Liverpool: Jordan Henderson confident work with neuroscientists can help in Champions League final
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Liverpool are hopeful that their work with German neuroscientists will make a ‘big difference’ in the Champions League final as it did at Wembley… with Jordan Henderson and Jurgen Klopp hailing its impact on set-pieces and penalties

  • Liverpool stars put electrodes on their heads before the Champions League final
  • The brain sensors are cutting-edge technology from a German neuroscientist
  • The Reds are hoping to gain a mental edge ahead of their European showdown
  • Jurgen Klopp’s side face Spanish giants Real Madrid in Paris on Saturday night 

Jordan Henderson is confident Liverpool’s brain training with German neuroscientists could prove the difference in Saturday’s Champions League final.

Speaking exclusively to Sportsmail, the Liverpool captain explained how their partnership with neuro11 has already helped secure two trophies via penalty shootouts this season.

‘They have been working with us all season. It helps us practise a lot more and focus on individual things — like free kicks or penalties,’ Henderson said. ‘I feel that has helped a lot of the lads and hopefully it can make a big difference again.’

Liverpool stars have been pictured wearing brain monitors as they desperately search for an advantage ahead of the Champions League final against Real Madrid on Saturday evening

Jordan Henderson is confident the technology can help Liverpool to Champions League glory

Jordan Henderson is confident the technology can help Liverpool to Champions League glory

WHAT IS IT?

Liverpool’s partnership with Potsdam-based neuro11 began during pre-season last summer. 

Now co-founders Dr Niklas Hausler and Patrick Hantschke — both in their mid-thirties — form a key part of the club’s preparations for Saturday’s showpiece in Paris.

Their task is to help players get ‘in the zone’, by allowing them to ‘control their brain when it matters most’ via electrodes.

At Kirkby on Wednesday, Trent Alexander-Arnold and Konstantinos Tsimikas practised delivering balls towards the back post, with electrodes attached to their head. On Thursday it was penalty practice instead.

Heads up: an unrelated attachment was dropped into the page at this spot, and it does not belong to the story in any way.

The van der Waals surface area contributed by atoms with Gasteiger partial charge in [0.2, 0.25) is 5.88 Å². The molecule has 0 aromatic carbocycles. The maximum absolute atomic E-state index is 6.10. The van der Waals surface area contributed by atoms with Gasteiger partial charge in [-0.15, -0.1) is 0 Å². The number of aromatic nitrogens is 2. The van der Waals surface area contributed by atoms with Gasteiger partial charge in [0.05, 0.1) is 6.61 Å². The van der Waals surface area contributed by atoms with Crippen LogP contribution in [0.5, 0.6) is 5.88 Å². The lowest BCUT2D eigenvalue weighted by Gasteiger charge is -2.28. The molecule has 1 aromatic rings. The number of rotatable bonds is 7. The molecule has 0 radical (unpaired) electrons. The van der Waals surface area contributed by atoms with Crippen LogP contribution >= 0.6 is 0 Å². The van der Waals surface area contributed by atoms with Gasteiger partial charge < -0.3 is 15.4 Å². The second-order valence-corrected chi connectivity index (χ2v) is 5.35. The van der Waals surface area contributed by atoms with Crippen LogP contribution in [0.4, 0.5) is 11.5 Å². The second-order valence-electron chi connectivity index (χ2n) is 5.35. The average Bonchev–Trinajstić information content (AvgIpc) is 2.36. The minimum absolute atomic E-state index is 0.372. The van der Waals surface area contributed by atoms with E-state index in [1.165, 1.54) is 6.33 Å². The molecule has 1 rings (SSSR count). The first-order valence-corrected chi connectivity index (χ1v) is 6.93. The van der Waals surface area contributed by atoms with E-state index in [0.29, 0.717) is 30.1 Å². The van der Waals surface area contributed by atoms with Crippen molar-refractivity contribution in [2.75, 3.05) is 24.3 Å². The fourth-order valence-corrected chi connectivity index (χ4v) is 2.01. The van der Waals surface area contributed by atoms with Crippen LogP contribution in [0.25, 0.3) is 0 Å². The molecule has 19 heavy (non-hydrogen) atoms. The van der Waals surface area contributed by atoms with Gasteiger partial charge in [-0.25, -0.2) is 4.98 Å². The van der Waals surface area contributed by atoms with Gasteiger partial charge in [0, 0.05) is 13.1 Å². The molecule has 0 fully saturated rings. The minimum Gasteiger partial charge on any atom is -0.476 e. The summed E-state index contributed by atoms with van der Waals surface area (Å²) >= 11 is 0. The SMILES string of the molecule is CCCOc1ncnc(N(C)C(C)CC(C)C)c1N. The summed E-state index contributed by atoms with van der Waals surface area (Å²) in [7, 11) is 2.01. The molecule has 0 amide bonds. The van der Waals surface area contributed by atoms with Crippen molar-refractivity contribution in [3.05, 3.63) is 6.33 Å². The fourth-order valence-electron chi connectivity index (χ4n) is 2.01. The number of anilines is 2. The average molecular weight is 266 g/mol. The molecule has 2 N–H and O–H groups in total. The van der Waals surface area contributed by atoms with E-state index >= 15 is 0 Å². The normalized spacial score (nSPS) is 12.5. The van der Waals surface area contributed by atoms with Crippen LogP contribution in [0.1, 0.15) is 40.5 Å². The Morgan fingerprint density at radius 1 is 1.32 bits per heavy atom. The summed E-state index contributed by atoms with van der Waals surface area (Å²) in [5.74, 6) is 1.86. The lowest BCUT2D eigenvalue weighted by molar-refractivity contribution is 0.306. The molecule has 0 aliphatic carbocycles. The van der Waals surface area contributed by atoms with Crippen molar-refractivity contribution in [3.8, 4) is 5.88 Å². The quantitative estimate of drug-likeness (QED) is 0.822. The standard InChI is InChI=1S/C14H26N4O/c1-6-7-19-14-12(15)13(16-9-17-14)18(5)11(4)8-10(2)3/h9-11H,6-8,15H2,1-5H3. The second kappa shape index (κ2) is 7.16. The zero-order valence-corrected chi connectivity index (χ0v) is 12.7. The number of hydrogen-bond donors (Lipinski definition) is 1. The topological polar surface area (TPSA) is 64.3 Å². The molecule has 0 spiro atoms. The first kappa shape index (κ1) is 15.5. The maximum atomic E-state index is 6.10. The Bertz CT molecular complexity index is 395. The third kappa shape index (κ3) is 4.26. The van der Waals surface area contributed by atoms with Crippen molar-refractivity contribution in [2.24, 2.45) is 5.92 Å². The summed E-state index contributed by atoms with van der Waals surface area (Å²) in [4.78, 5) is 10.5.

Trent Alexander-Arnold and Kostas Tsimikas were both pictured wearing brain sensors

Trent Alexander-Arnold and Kostas Tsimikas were both pictured wearing brain sensors

Both men practiced delivering balls towards the back post on Wednesday while on Thursday Liverpool players practiced penalties with electrodes attached to their head

Both men practiced delivering balls towards the back post on Wednesday while on Thursday Liverpool players practiced penalties with electrodes attached to their head

THE LOGIC

Hausler explains: ‘When you are able to perform at your best you don’t have to think about it, it’s just happening.

‘Everyone’s mind is different. So, by analysing brain activity during training, neuro11 helps each player know what works for them.’

HAS IT WORKED

Since incorporating their methods, which have worked in basketball, golf, darts and archery, Liverpool have become one of the Premier League’s most dangerous sides from a dead ball. ‘They’ve had an incredible impact,’ manager Jurgen Klopp said.

‘It’s about bringing specific players, before a set-piece, into the right mindset.

‘They are neuroscientists and it’s important to us — a very interesting new chapter.’

The evidence of their success so far is compelling — Liverpool won both the Carabao Cup and FA Cup finals on penalties.

In the Premier League they scored 19 goals from set-pieces this season — seven more than the last campaign.

Liverpool are deadly on set-pieces and their methods seem to be working going off the fact that they won both the FA Cup and Carabao Cup in nerve-wracking penalty shoot-outs

Liverpool are deadly on set-pieces and their methods seem to be working going off the fact that they won both the FA Cup and Carabao Cup in nerve-wracking penalty shoot-outs

IS IT CATCHING ON?

Liverpool’s success at set-pieces and penalties has not gone unnoticed. Other clubs are keen to explore ways to improve their players’ mental performance.

RB Leipzig have spoken with neuro11 about working with their academy goalkeepers.

‘It was very interesting and I’m convinced that it’s a great idea to improve athletes,’ Under 19 goalkeeping coach Nico Hildebrandt told Sportsmail.

He had one session with Hausler and remarked: ‘We will do this more than just the one time. I’m convinced you have to do it very often and so maybe in the future we are able to do it more often.’

Full back Alexander-Arnold pictured wearing the brain sensor on his head on Wednesday

Full back Alexander-Arnold pictured wearing the brain sensor on his head on Wednesday

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